Although this is still a nationwide problem in the Jewish community, steps are being done to address the problem. Some are trying to address the problem while maintaining the status quo. The status quo maintains that to be affiliated means to be a member of a synagogue or connected in some way to the Federation. Among the people that represent the status quo is Fladen; according to him, the Federation is addressing the issue in two ways.
First, rather than being associated with a specific city, the Federation is following a state model. By representing the entire state, the Federation is able to bring programming to all Jewish communities in New Hampshire. Prior to this, programming was centralized to the city that the Federation was located in, causing some people significant inconveniences to get to the programs.
The second way the JFNH is addressing the issue is by focusing on programming that any person regardless of affiliation or demographic can enjoy. For example, like many communities there is an Israeli film festival. This festival is held in a neutral location like a movie theater instead of a synagogue or the Federation building itself.
The tactics of JFNH may work in a small community like New Hampshire. However, in the major Jewish centers like New York or Philadelphia, it does not work quite like that. Throughout the nation, specifically in the larger communities, the trend in philanthropy is no longer to give to the Federations; rather, donors are more likely to give to specific organizations or causes. With this in mind, it is necessary to look towards organizations supported by Federation.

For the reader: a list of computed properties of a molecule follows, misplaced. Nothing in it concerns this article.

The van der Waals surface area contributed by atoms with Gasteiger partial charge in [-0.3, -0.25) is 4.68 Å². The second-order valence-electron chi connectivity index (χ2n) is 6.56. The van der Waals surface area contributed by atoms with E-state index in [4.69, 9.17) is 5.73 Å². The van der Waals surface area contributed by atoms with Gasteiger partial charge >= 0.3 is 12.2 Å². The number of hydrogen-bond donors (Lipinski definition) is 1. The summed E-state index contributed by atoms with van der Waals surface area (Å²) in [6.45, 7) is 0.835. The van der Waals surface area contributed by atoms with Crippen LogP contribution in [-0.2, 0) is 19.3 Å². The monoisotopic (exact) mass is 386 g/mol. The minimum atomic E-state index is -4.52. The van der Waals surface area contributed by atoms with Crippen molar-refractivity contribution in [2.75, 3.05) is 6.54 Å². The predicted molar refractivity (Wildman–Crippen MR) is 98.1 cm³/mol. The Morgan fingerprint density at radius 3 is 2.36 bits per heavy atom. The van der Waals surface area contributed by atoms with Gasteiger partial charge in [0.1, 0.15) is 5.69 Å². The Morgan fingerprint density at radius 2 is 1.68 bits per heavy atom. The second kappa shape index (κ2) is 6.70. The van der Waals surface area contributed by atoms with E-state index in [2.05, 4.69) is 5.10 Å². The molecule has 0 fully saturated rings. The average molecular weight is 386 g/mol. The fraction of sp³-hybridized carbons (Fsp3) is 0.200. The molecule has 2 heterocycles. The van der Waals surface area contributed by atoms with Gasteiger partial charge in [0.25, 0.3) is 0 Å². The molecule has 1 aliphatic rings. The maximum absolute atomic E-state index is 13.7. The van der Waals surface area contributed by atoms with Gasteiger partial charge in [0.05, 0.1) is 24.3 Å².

In Philadelphia, Tribe 12, an umbrella organization for various initiatives, represents the “New Guard,” or new leadership in the community. One of its initiatives, The Collaborative, as Executive Director Ross Berkowitz explains, is a “gateway to the Jewish community.” They put on programs such as: monthly happy hours, community Passover Seders (on the appropriate night), a Purim Spiel (not on Purim), and other “meet and greet” events.
The efforts of The Collaborative and the other Tribe 12 initiatives (Limmud Philly, Tribe 12 Social Entrepreneur Fellowship, LGBT group, etc.) provide a well-balanced array of programming. Although the “Orthodox” community is not targeted (events on Shabbat and non-Kosher food) if one were to look close enough, they could find a program that they would feel comfortable participating in.
On the surface, it may seem like the examples given do not reflect programming changes in the community. That observation is correct. However, it does reflect a change in attitude. This change in attitude is important; it allows the appearance of change that the members of the community want, while allowing the “Old Guard” (status quo) to maintain a “this is the way we have always done things” policy. This change in attitude or thinking, essentially eliminates the idea of the “unaffiliated.” By focusing on the niche groups, the way Tribe 12 does, it allows Federations like the JFNH to broaden their programming. This will result in a more effective use of funds.